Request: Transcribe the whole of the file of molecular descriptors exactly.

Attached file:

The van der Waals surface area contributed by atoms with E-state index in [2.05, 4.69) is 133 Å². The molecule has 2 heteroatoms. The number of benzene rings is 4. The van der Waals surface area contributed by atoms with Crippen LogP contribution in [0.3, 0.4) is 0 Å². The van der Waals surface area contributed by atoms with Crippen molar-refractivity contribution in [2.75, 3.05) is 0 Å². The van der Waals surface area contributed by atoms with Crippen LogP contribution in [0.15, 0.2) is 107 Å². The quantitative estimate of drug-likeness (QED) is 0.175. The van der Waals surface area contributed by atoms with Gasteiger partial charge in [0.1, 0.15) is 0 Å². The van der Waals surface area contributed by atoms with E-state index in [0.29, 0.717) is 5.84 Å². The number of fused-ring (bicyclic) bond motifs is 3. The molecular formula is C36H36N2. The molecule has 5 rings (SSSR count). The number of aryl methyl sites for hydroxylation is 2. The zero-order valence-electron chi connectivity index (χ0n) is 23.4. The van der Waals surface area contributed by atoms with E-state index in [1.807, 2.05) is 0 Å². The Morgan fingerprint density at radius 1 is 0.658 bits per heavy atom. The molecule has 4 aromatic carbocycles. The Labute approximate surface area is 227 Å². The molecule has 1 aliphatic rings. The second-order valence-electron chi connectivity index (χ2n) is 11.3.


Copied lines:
The van der Waals surface area contributed by atoms with E-state index in [2.05, 4.69) is 133 Å². The molecule has 2 heteroatoms. The number of benzene rings is 4. The van der Waals surface area contributed by atoms with Crippen LogP contribution in [0.3, 0.4) is 0 Å². The van der Waals surface area contributed by atoms with Crippen molar-refractivity contribution in [2.75, 3.05) is 0 Å². The van der Waals surface area contributed by atoms with Crippen LogP contribution in [0.15, 0.2) is 107 Å². The quantitative estimate of drug-likeness (QED) is 0.175. The van der Waals surface area contributed by atoms with Gasteiger partial charge in [0.1, 0.15) is 0 Å². The van der Waals surface area contributed by atoms with E-state index in [0.29, 0.717) is 5.84 Å². The number of fused-ring (bicyclic) bond motifs is 3. The molecular formula is C36H36N2. The molecule has 5 rings (SSSR count). The number of aryl methyl sites for hydroxylation is 2. The zero-order valence-electron chi connectivity index (χ0n) is 23.4. The van der Waals surface area contributed by atoms with E-state index in [1.807, 2.05) is 0 Å². The Morgan fingerprint density at radius 1 is 0.658 bits per heavy atom. The molecule has 4 aromatic carbocycles. The Labute approximate surface area is 227 Å². The molecule has 1 aliphatic rings. The second-order valence-electron chi connectivity index (χ2n) is 11.3.